Attorney's Treatment by TSA Sparks Same-Sex Policy Change

, The National Law Journal

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airport security

Attorney Hunter Carter and his husband, César Zapata, ran into major turbulence on Jan. 18 when they tried to board an American Airlines flight to Miami at an airport in Medellín, Colombia.

American Airlines personnel, citing a U.S. Transportation Security Administration policy, told the couple that they had to be separately screened before boarding. Carter, a partner in the New York office of Washington’s Arent Fox and an activist in same-sex marriage issues, turned to his political contacts to air his grievances. TSA has subsequently announced it was “working to make clear any confusion in language" in its policy, which is designed “to accommodate all families traveling together,” according to an email to The National Law Journal.

The TSA’s move comes as Attorney General Eric Holder announced plans to recognize same-sex couples in other circumstances, including court proceedings, prison visitation and law enforcement benefits, even in states that don’t recognize same-sex marriage.

Carter talked to the NLJ about his experience. The remarks below have been edited for length and clarity.

NLJ: Tell me what happened that day to you and César.

Carter: We walked up to the counter to get our boarding passes—American puts you through security screenings—and they told us that we had to go through individually. We said: “Why? We’re married.” And they said: “You’re not a man or a woman, so you have to go separately.”

I was a little surprised. The woman behind the counter almost ducked. She was literally sheepish and said, “Let me get the manager.” The manager came over—a big dude with shaved head—and said: “Our regulations require you to go through individual security screening unless you’re a man or a woman who are married.” Then he came behind the counter and physically placed himself between the two of us, which involves contacting both of us, and stuck his arm out and said: “Get back in line.”

Everyone was watching. It was sort of humiliating.

NLJ: Your story occurred outside the United States. Why did this involve a policy of the TSA, even though it occurred with American Airlines personnel at a foreign airport?

Carter: The American Airlines person said: “TSA requires us to do this.” There is a TSA directive to airlines flying from these countries about security screening. And the airline has to perform that additional security screening. It says your ticket-counter people, before giving out boarding passes, have to do the following things about screening: The first rule is screening has to be individual, and the second rule is an exception for married couples.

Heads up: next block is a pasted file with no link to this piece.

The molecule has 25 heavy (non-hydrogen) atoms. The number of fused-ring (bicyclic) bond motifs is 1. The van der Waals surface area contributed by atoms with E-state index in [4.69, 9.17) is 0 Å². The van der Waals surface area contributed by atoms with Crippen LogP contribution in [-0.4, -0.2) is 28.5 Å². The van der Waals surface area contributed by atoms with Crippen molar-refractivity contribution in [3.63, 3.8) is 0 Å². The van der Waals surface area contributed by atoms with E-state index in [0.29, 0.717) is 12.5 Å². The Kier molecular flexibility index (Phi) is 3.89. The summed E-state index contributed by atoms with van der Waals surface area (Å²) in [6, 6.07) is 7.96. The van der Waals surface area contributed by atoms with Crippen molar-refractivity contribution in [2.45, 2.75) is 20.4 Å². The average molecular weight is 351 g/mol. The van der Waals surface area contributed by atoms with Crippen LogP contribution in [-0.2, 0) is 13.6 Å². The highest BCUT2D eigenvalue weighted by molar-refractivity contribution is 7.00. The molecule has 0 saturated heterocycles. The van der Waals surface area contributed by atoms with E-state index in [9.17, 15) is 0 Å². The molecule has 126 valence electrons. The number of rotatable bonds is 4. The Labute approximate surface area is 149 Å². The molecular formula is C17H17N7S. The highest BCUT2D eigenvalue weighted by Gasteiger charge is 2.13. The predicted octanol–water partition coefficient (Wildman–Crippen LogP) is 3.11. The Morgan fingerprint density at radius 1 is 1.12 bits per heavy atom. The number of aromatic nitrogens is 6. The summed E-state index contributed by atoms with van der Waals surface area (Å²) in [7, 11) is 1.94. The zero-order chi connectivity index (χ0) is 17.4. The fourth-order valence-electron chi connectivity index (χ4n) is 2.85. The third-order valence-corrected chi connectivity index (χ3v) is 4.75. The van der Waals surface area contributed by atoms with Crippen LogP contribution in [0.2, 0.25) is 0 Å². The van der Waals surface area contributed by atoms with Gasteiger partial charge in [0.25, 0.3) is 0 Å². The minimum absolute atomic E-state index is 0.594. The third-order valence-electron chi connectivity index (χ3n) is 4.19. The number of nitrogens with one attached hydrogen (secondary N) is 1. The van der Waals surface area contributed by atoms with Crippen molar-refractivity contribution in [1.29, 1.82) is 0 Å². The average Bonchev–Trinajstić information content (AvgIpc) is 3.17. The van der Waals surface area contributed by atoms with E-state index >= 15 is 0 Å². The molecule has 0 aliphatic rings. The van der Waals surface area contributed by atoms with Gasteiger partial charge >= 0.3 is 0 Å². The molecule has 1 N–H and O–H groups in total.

It was written in 2002 or 2003.

In 2013, there has been a lot of political noise in Colombia about marriage equality. Some people don’t want it. What I personally believe is [that] if you look into the background of the American Airlines person here, he made a personal choice. American has a tremendously good record for the LGBT community. But even in a great organization, you have these wild cards. One of them is this guy.

NLJ: Why do you think your complaint prompted changes from the TSA?

Carter: We contacted two members of Congress, and their staff, who are members of the equality caucus. I also called President Obama’s LGBT person at the White House. I called him shortly after learning from a lawyer at American Airlines the name of the security policy they claimed required them to do this.

And three hours later, I got a call from a lawyer at American Airlines. [TSA] had sent a formal letter giving him permission to interpret this individual-screening rule’s marriage exception to apply to all married couples.

NLJ: What’s your opinion about the TSA’s proposed changes?

Carter: My first reaction is: “Thank you, Mr. President.” My other reaction is TSA moved really quickly once we got Congress and the White House involved. My third reaction is American at a corporate level wanted to fix this fast. And it’s unfortunate some outlier employee, or employees, at American personally aggressively tried to enforce this policy to not treat same-sex legally married couples as legally married.

NLJ: Do you have any future travel plans?

Carter: Funny you ask. I’ll be on the plane a lot over the next few months. César and I are going to go to a wedding in March in Medellín.

NLJ: And if you run into that same American Airlines manager, what will you do?

Carter: I’ll shake his hand and smile at him. My attitude is award, don’t punish.

Contact Amanda Bronstad at abronstad@alm.com.

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